Lunch got political last Thursday and Friday, when hundreds of students pocketed their wallets in favour of free vegan food during a two-day boycott of corporate food services on campus.
Volunteers focused their efforts on the areas outside the McLennan-Redpath library and the Engineering cafeteria, setting up Midnight Kitchen serving stations offering burrito wraps and vegetables.
The supply of wraps, rice, and vegetables was exhausted within half an hour, according to Dana Holtby, a member of the Food Services Committee, a coalition of the Grassroots Association for Student Power (GRASPé) and Midnight Kitchen, which organized the event.
“It’s been pretty successful in terms of food distribution. We ran out of food pretty quickly and we’ve had a lot of people coming up and asking questions,” Holby said.
The boycott aimed to sensitize students to McGill’s ongoing efforts to corporatize food services on campus, as well as highlight the benefits of student-run alternatives like Midnight Kitchen, Architecture Café, AUS Snax, and Frostbite.
Maria Forti, a GRASPé member of the Committee, explained that many students were unaware of McGill’s trend of curbing student involvement in food services.
“A lot of people don’t know that eight student-run cafés have been shut down since 2001. They’re surprised to hear it,” Forti said.
McGill began centralizing food services in 2000, when it appropriated the Redpath Library cafeteria and the Bronfman Cafeteria from SSMU and the Management Undergraduate Society, respectively.
In 2001, student associations in Arts, Music, and Engineering sold their cafeterias to the school; in 2004, McGill appropriated the McGill Bookstore Café from student management.
Last semester, McGill attempted to close down the Architecture Café, but ultimately appropriated it under a joint managerial system between students and Ancillary Services. The Food Services Committee is loosely modelled after the Coalition for Action on Food Services, a group that in 2004 successfully campaigned against the monopolization of food services on campus.
Chartwells is a corporate cafeteria chain accused of employee mistreatment, inflated prices, and poor variety.
Flyers advertising the boycott argued that student-run initiatives are superior to corporate cafeterias, citing sustainability and the availability of organic and vegan options among the advantages.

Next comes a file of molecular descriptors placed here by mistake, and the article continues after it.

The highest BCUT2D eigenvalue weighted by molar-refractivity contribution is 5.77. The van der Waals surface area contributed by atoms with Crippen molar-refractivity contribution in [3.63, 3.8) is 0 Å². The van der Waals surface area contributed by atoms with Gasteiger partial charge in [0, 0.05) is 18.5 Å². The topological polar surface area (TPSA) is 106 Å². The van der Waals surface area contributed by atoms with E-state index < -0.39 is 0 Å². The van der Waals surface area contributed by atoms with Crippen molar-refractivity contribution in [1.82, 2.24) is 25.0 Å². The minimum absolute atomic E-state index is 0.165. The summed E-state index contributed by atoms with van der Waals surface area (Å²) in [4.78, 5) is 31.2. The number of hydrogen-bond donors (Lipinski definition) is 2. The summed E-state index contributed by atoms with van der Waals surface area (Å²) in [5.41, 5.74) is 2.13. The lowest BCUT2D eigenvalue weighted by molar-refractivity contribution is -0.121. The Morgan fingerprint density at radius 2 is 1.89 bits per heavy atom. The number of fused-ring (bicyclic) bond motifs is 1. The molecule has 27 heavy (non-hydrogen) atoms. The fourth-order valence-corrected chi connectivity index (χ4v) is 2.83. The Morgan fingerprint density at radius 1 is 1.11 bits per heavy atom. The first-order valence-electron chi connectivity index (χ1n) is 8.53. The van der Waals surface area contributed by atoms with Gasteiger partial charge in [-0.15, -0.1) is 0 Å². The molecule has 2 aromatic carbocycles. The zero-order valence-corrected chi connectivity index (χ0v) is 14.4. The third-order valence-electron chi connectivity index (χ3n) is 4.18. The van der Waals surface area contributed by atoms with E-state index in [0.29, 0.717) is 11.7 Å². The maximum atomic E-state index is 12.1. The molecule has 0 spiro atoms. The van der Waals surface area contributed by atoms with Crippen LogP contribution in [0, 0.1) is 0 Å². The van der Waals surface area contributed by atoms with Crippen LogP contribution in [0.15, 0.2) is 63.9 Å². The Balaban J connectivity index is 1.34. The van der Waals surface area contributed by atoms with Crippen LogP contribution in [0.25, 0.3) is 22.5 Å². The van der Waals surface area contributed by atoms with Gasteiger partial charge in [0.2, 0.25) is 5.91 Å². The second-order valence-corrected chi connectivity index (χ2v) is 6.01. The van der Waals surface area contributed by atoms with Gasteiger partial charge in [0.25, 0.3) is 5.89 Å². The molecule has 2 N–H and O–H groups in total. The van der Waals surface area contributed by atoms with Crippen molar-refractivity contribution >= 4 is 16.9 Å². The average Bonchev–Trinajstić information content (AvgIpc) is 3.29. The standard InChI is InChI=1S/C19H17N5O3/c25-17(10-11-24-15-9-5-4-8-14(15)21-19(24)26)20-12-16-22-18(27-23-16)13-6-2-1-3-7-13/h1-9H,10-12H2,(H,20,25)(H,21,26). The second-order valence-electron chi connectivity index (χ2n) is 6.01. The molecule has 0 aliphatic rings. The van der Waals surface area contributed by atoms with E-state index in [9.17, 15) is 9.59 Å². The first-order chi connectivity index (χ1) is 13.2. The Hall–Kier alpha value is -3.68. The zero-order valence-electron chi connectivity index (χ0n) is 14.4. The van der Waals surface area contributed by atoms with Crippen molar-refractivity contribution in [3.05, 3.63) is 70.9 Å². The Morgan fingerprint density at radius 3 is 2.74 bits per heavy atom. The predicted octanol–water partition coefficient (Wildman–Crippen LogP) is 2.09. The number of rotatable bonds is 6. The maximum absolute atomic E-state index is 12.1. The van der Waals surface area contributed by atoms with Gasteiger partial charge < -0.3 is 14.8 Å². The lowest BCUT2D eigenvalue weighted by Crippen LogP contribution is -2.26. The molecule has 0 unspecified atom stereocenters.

Bill Pageau, Director of McGill’s Food and Dining Services, said in an email to the Daily the the boycott was premature given that his team is currently undertaking a campus-wide survey of student views on food services that will soon be released.
“The survey will help us understand more fully the needs and expectations of the broader McGill community when it comes to food services,” Pageau wrote.
The boycott was publicized on campus through fliers and posters all last week – but some students who received the free food were confused about the purpose of the action.
“I’m not too sure what they’re boycotting for. They didn’t inform us,” said Kim, a U1 student.
In addition to corporatization issues, GRASPé members called attention to SSMU’s responsibility to support student-run operations. With the Caférama space in Shatner up for grabs, the Committee argued it should be occupied by a student-run initiative, given SSMU’s General Assembly mandate to prioritize student-run inititaties in Shatner.
“One big thing that we’re trying to do is get people to send letters to SSMU to make the Caférama space student-run,” Forti said.
Though the committee is made up of Midnight Kitchen collective members, they claim they would be happy to see SSMU accept any of the three student-run services applying for the space.
GRASPé is encouraging students to write letters to their SSMU faculty representatives and executives, pushing for the former Caférama space in Shatner to turn student-run, Forti said.
A Chartwells manager said she was not allowed to comment on the boycott.
– with files from Shannon Kiely